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Environment

NOAA’s predictions mean more flooding for San Diego in decades to come

moonlight-beach-1.jpg
Matthew Bowler / KPBS
People on the shore of Moonlight Beach in Encinitas, Calif. Oct. 11, 2021.

Sea-level rise will make a big impact by the middle of the century on America’s coastal regions, including in San Diego. That’s what it says in a February 2022 report from the National Oceanic and Atmospheric Administration (NOAA).

NOAA predicts ocean levels will rise by 8 inches on the West Coast by 2050. Sea levels will rise even faster on the East Coast — an additional foot by mid-century.

Rising sea levels, the result of global warming, will have a real effect on San Diego’s low-lying areas such as the ones near Mission Bay and San Diego Bay, according to Mark Merrifield, with Scripps Institution of Oceanography.

“These are places where the water is flowing to a low point on land and entering the ocean. These are the most vulnerable locations,” he said. “So around the bay and including the airport. The high waters will not only overwash the infrastructure but, at other times, will also come up through the groundwater. So as the ocean rises the water table rises as well."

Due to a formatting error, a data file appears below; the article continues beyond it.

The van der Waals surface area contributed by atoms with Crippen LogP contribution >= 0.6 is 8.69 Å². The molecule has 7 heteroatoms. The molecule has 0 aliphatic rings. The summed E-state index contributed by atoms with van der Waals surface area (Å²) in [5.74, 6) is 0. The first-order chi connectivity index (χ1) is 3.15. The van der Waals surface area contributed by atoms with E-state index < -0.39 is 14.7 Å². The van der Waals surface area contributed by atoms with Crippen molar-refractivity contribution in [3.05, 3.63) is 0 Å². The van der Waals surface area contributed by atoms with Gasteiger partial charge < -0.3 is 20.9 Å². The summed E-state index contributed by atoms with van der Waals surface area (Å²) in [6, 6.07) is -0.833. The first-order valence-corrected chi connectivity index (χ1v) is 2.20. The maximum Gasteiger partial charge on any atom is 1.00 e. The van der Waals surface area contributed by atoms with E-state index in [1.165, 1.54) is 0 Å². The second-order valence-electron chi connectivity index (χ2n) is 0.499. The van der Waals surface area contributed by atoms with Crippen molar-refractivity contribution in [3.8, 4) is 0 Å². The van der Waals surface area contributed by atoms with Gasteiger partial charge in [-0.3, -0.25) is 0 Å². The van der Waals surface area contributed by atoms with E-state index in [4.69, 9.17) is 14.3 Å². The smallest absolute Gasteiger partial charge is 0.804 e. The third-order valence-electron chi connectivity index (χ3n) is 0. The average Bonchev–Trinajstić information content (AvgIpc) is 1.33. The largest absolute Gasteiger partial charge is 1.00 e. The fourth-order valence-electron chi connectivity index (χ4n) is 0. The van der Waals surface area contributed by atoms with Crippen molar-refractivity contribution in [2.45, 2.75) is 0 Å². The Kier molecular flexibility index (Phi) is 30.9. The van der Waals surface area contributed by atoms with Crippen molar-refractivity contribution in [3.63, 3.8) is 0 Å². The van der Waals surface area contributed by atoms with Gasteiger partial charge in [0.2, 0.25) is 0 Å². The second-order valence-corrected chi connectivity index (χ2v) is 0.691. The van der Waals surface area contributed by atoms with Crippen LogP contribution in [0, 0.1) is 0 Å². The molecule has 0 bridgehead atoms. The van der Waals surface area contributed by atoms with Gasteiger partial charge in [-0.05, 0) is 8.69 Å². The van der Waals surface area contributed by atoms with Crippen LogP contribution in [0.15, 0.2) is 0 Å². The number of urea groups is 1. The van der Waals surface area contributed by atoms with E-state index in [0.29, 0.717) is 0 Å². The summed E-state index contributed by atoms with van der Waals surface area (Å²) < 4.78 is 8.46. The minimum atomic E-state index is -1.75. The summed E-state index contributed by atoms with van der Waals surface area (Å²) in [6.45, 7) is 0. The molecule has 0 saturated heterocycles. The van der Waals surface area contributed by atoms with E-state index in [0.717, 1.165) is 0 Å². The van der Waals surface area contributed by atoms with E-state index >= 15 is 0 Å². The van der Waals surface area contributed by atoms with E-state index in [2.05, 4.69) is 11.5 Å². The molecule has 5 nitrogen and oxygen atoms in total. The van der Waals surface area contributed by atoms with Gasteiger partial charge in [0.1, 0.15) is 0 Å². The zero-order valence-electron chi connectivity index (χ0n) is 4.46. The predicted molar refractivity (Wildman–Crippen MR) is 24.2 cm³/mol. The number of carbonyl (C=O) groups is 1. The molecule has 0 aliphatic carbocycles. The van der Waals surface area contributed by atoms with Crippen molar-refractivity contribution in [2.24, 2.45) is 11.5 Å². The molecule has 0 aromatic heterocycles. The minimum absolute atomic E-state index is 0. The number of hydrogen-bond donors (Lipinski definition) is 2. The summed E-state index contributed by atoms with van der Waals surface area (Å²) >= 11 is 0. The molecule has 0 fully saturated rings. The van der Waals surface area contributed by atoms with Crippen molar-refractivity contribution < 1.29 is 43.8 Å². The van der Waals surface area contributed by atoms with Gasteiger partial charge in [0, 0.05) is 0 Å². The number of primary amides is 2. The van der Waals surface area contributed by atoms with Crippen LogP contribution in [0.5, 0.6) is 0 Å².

Merrifield said San Diego is already subject to “nuisance floods” at high tide. But by 2050 the frequency of those floods is predicted to be much higher.

Coastline erosion now threatens the beaches and bluffs of San Diego’s coastline. That will also increase as sea levels rise.

“As the sea level rises that wave action rises higher and higher up the beach, and higher and higher up the cliff," Merrifield said. "So you are now creating a situation where there’s just more hours of attack per day.”

As time passes the ocean will become a more imposing presence.

The NOAA report predicts sea levels on the West Coast will increase by 1½ feet by the end of the century. Merrifield said if global warming continues at the current pace, ocean levels could be four feet higher by the middle of the next century.

“Then we’re talking about a very different waterfront. Good parts of San Diego bay around the perimeter will be flooded," he said. "The estuaries, the wetlands… the perimeters of those will be much broader."

The future is not certain. But Merrifield said the NOAA report has provided planners with a timeframe that will help them find ways to protect vulnerable coastlines.